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Classical 19/10/2023

American Pianist Lara Downes' Rhapsody In Blue Reimagined Reflects On A Century Of Immigration And Transformation (January 19)

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American Pianist Lara Downes' Rhapsody In Blue Reimagined Reflects On A Century Of Immigration And Transformation (January 19)
New York, NY (Top40 Charts) In February 1924, George Gershwin's Rhapsody in Blue was premiered in New York City, capturing the exuberant essence of what Gershwin called "a musical kaleidoscope of America." 100 years later, iconoclastic American pianist Lara Downes reimagines Gershwin's masterpiece to reflect on a century of immigration and transformation. Downes has commissioned a radical new arrangement of Rhapsody In Blue by Puerto Rican composer Edmar Colón that reverberates with the multicultural, kaleidoscopic sounds of America today. Rhapsody In Blue Reimagined, featuring Downes at the piano, will be released on January 19, 2024, on the Pentatone label. It will also be featured on a forthcoming full album entitled This Land, a reflection on diverse American journeys that includes works by Arturo O'Farrill, Kian Ravaei, Jake Heggie and Margaret Bonds, to be released on Pentatone in fall of 2024.

The World Premiere of this adventurous new work will take place October 21 in San Francisco, featuring Downes and the future-forward ensemble of dynamic young musicians in the San Francisco Conservatory of Music Orchestra, led by conductor Edwin Outwater. More information on the premiere can be found now, and the performance will be also livestreamed on October 21 at 7:30PM Pacific here:

Downes, the orchestra and Outwater will record the piece that same weekend with Grammy award-winning producer Adam Abeshouse. Downes believes that centering young musicians in this project is one of its most important attributes: the next generation finding something brand new in something a century old.

Downes' mission for Rhapsody In Blue at 100 is to celebrate the waves upon waves of new arrivals to this country over the past century. This new arrangement fills the Rhapsody with the sounds of Downes' own lineage, as well as Colón's. It features Afro-Caribbean rhythms and instruments, and musical elements that represent American journeys from many corners of the globe. Learn more about the project here:

Says Downes: "Rhapsody In Blue holds a special place in my heart as both a musician and a lover of music. It's been a great thrill to reflect on the story of an American century and my own family's journey of immigration and social change, as expressed in Gershwin's music. I think he would be so thrilled to know that this piece is still part of the colorful, beautiful, multicultural musical kaleidoscope of America, now and for generations to come."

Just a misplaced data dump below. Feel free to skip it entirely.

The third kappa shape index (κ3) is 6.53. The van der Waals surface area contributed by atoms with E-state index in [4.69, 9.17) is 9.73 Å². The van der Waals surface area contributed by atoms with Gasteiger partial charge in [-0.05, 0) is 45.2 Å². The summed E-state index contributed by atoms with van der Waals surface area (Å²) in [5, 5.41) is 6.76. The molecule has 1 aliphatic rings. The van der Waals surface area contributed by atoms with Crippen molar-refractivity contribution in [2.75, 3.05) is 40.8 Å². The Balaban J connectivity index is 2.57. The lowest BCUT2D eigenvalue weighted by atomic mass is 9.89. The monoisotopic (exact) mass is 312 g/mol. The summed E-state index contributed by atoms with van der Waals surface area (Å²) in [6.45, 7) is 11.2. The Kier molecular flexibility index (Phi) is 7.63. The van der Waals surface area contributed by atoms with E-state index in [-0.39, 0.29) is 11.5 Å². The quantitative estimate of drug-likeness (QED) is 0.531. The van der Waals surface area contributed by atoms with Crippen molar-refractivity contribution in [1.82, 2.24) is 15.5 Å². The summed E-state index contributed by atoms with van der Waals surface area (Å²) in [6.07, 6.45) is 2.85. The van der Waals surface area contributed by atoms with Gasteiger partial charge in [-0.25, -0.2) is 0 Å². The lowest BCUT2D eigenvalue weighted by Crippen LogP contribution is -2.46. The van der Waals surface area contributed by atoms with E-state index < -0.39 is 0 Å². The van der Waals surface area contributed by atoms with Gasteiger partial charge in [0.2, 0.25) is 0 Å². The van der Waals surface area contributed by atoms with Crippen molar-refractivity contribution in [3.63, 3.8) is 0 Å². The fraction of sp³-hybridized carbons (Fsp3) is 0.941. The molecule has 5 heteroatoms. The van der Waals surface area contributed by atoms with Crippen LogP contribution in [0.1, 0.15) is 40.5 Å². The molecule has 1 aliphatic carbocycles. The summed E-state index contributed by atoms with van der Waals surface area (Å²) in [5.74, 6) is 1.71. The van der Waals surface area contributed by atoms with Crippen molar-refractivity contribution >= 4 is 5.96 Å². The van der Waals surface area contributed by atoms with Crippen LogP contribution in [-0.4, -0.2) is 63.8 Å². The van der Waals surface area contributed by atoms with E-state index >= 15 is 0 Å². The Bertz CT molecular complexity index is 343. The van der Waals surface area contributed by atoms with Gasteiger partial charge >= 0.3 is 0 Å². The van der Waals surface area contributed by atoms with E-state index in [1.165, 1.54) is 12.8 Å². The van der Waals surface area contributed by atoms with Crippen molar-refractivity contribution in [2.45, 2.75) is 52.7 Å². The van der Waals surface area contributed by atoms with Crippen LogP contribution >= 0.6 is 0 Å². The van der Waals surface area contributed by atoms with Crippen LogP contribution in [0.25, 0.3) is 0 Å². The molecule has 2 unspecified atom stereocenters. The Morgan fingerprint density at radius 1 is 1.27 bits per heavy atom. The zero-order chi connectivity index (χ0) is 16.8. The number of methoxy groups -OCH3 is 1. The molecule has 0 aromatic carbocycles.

Rhapsody in Blue received exuberant praise and helped to usher in the jazz age as America rebounded from the losses of World War I and a global pandemic. Gershwin, who was inspired by the melting pot of America as he composed the original piece, was himself the son of immigrants. The success of Rhapsody In Blue helped to make Gershwin a star; he was featured on the cover of TIME Magazine the following year. The first recording of the piece sold 1 million copies.

1924 was a transformative year: three months after Rhapsody in Blue was first heard, the United States passed an immigration act designed to "preserve the ideal of U.S. homogeneity" and prevent "a stream of alien blood." These federal policies drastically restricted European immigration but coincidentally (and unintentionally) opened a pathway for new arrivals from the British West Indies. In a personal story that brings this project full circle, among these new arrivals were Downes' grandparents, who migrated from Jamaica to Harlem in the 1920's.

Lara Downes has been called "a musical ray of hope" by NBC News, has performed a Tiny Desk Concert for NPR, was recently a NY Times Crossword clue and has topped the Billboard Classical charts with several of her recent releases. She is the creator and host of the acclaimed NPR video series Amplify with Lara Downes, featuring uniquely intimate conversations with trailblazing Black artists and cultural figures - including Rhiannon Giddens, Jon Batiste, Samara Joy and Allison Russell. She has been profiled by the NY Times, is known for her work celebrating composers such as Scott Joplin and Florence Price, and is a frequent guest on NPR's Morning Edition and All Things Considered. She is the Resident Artist for Classical California KDFC and KUSC.

Her recent and upcoming onstage adventures include guest appearances with The Philadelphia Orchestra, the Boston Pops, Detroit Symphony Orchestra, Louisville Orchestra, and Indianapolis Symphony Orchestra. She is spearheading the creation of a diverse new repertoire for piano and orchestra via the commissions and world premiere performances of concertos written for her by Adolphus Hailstork, Arturo O'Farrill, Christopher Tin, Quinn Mason, Clarice Assad, Viet Cuong, Aldo López-Gavilán, Carlos Simon, and Billy Childs, among others. Current recital and residency engagements include Ravinia, the Gilmore Festival, Carolina Performing Arts, Washington Performing Arts, Caramoor, Saratoga Performing Arts Center, and the Cabrillo Festival, among others.

She collaborates with an eclectic range of artists including folk icon Judy Collins, pianist Simone Dinnerstein, musical multi-hyphenate Rhiannon Giddens, former U.S. Poet Laureate Rita Dove, author John McWhorter, Broadway legend Brian Stokes Mitchell, bassist Christian McBride, the Miró Quartet, and violinist Daniel Hope.

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